First Lady Comes to GMU, Campaigns for Clinton

First Lady Comes to GMU, Campaigns for Clinton

Speaks on Hillary Clintons 'lifelong record of public service.'

First Lady Michelle Obama waves to the crowd at the Johnson Center, George Mason University on Friday, Sept. 16.

First Lady Michelle Obama waves to the crowd at the Johnson Center, George Mason University on Friday, Sept. 16.


Audience members capture the event on their cellphone cameras.


First Lady Michelle Obama takes to the stage inside the Johnson Center, George Mason University on Friday, Sept. 16.


First Lady Michelle Obama waves to the crowd at the Johnson Center, George Mason University on Friday, Sept. 16.


From left: GMU students Sabiha Chowdhury, a freshman from Fairfax; Sabrina Hannan, a junior from Fairfax; Shezia Khan, a senior from Ashburn; and Saba Khan, a freshman from Ashburn, got in line at 9 a.m., well before the doors opened at 1 p.m., in order to secure a good spot near the stage to hear Michelle Obama speak.


The crowd fills the Johnson Center, George Mason University to hear First Lady Michelle Obama speak.


First Lady Michelle Obama

Excitement filled the air when First Lady Michelle Obama addressed an enthusiastic crowd, last Friday, Sept. 16, at GMU’s Johnson Center. Speaking on behalf of Democratic presidential candidate Hillary Clinton, she urged everyone to vote and called Clinton the only qualified candidate in the race.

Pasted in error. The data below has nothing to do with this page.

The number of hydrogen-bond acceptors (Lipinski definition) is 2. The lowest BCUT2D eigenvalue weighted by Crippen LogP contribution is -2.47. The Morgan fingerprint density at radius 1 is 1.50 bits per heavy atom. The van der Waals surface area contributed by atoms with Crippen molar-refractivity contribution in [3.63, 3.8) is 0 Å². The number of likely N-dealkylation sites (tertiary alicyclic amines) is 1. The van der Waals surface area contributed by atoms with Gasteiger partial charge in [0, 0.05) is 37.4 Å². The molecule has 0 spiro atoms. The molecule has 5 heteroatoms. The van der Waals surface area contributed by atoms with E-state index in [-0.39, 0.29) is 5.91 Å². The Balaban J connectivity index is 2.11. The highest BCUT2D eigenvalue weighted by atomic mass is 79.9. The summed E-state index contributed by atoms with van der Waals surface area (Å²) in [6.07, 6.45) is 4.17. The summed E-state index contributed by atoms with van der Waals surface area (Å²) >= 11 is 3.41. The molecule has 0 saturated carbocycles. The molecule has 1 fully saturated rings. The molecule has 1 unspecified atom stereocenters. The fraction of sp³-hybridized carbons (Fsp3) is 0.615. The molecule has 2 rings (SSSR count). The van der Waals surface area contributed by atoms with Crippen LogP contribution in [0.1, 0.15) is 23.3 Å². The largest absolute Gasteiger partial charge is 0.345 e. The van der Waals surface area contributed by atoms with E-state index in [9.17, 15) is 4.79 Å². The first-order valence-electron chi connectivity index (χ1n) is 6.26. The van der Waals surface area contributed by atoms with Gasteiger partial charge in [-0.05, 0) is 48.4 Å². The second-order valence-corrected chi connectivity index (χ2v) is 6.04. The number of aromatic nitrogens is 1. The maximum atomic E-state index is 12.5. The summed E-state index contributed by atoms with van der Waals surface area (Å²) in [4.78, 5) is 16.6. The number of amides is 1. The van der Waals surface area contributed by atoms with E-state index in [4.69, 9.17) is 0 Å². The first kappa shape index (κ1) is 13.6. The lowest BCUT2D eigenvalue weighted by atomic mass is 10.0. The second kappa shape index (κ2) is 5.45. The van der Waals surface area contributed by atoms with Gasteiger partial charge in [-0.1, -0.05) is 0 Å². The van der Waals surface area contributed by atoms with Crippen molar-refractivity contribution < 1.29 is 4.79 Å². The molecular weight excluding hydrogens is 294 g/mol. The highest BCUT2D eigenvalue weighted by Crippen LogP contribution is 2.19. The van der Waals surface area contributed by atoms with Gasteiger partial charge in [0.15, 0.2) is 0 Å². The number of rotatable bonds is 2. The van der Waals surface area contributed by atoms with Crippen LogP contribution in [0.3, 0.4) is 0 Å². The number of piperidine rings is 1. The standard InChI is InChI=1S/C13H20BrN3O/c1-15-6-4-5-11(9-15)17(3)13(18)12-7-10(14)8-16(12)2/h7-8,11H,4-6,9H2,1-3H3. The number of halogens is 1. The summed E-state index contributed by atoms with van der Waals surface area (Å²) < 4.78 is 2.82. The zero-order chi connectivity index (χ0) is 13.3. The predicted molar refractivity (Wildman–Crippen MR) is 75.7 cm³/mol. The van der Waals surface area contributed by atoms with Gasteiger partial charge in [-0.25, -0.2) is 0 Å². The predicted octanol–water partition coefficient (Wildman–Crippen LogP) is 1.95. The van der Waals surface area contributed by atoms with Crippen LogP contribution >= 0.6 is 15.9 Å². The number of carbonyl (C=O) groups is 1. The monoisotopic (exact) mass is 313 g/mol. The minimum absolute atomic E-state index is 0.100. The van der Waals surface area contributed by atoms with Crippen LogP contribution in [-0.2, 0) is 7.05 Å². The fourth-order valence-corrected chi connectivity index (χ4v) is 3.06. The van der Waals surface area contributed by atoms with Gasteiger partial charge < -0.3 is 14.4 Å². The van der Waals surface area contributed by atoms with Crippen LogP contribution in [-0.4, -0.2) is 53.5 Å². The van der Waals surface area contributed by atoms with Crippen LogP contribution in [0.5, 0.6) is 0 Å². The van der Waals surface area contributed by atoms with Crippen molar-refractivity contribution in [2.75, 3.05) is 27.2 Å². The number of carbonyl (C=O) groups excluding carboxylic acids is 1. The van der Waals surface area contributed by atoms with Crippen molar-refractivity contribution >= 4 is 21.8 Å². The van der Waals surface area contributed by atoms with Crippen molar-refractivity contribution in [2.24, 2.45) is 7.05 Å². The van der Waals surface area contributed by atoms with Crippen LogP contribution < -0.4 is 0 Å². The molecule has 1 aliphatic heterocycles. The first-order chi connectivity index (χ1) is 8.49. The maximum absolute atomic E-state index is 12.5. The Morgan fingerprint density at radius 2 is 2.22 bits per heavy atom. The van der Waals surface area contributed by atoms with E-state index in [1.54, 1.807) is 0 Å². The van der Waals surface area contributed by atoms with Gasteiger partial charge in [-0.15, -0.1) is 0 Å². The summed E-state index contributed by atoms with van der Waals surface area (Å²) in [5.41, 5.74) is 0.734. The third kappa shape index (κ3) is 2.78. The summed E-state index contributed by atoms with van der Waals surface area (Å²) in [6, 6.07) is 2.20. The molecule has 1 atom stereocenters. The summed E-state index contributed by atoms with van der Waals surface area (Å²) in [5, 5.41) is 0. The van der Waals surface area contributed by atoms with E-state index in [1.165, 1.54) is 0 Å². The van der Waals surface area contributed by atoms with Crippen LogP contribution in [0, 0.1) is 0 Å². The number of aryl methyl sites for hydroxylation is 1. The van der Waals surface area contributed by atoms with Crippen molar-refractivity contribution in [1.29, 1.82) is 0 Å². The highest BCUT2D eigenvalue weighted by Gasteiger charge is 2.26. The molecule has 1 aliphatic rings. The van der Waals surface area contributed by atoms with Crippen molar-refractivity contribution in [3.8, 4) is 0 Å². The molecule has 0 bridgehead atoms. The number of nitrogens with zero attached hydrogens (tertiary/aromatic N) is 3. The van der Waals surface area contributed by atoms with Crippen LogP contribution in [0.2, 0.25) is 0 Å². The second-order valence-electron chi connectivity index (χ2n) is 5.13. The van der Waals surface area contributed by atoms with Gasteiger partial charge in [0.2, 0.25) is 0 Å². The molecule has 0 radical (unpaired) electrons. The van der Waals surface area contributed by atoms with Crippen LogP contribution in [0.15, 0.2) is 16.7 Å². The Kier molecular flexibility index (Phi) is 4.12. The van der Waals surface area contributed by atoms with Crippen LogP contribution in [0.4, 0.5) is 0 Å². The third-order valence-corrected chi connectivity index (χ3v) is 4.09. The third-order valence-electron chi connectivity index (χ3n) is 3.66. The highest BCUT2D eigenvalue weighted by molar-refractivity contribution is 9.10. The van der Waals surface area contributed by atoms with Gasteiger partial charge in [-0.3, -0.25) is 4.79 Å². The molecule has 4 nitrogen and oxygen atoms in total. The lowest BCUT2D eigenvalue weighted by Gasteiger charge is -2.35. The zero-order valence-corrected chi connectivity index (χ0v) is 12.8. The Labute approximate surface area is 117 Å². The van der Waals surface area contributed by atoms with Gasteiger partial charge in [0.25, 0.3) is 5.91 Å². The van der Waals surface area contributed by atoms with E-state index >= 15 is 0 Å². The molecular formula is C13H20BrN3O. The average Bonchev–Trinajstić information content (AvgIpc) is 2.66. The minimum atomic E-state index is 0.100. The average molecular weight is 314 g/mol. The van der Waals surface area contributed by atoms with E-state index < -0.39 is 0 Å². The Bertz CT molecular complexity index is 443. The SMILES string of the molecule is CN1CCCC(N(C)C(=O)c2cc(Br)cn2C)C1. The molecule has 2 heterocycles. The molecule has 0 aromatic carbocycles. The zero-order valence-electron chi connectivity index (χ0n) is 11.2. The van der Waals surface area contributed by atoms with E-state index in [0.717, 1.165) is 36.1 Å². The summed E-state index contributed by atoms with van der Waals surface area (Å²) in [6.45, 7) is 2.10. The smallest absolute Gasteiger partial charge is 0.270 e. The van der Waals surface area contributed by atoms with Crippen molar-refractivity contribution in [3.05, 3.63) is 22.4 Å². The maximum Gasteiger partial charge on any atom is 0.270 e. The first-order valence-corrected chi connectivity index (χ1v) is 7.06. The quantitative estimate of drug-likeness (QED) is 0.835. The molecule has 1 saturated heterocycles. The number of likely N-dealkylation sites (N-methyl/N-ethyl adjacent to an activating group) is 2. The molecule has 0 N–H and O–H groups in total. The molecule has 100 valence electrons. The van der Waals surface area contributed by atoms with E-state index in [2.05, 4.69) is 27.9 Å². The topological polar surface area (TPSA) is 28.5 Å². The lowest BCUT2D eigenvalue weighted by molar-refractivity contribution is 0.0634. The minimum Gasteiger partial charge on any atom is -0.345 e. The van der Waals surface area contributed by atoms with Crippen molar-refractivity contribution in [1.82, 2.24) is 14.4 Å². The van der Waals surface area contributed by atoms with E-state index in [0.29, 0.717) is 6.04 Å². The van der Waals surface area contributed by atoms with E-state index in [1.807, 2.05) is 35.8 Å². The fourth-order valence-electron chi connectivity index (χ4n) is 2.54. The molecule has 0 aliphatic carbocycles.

“This job is hard, and the issues that cross a president’s desk are never easy or black and white,” said Obama. “So we should demand a president who’s going to take this job seriously, study and understand the issues and have superb judgment. We need someone who’s steady and measured — because when you’re making life-or-death, war-or-peace decisions, a president can’t just pop off.”

She said what’s needed is a compassionate and unifying person who’ll be a role model for children — “Someone who’s not just in this for themselves, but for the good of this country. The presidency doesn’t change who you are; it reveals who you are. And the same is true of a presidential campaign.”

“If a candidate is erratic and threatening, traffics in prejudice, fears and lies on the trail, has no plans to implement their goals, if they disrespect their fellow citizens — including folks who’ve made extraordinary sacrifices for our country — that is who they are,” said Obama. “That is the kind of president they will be.”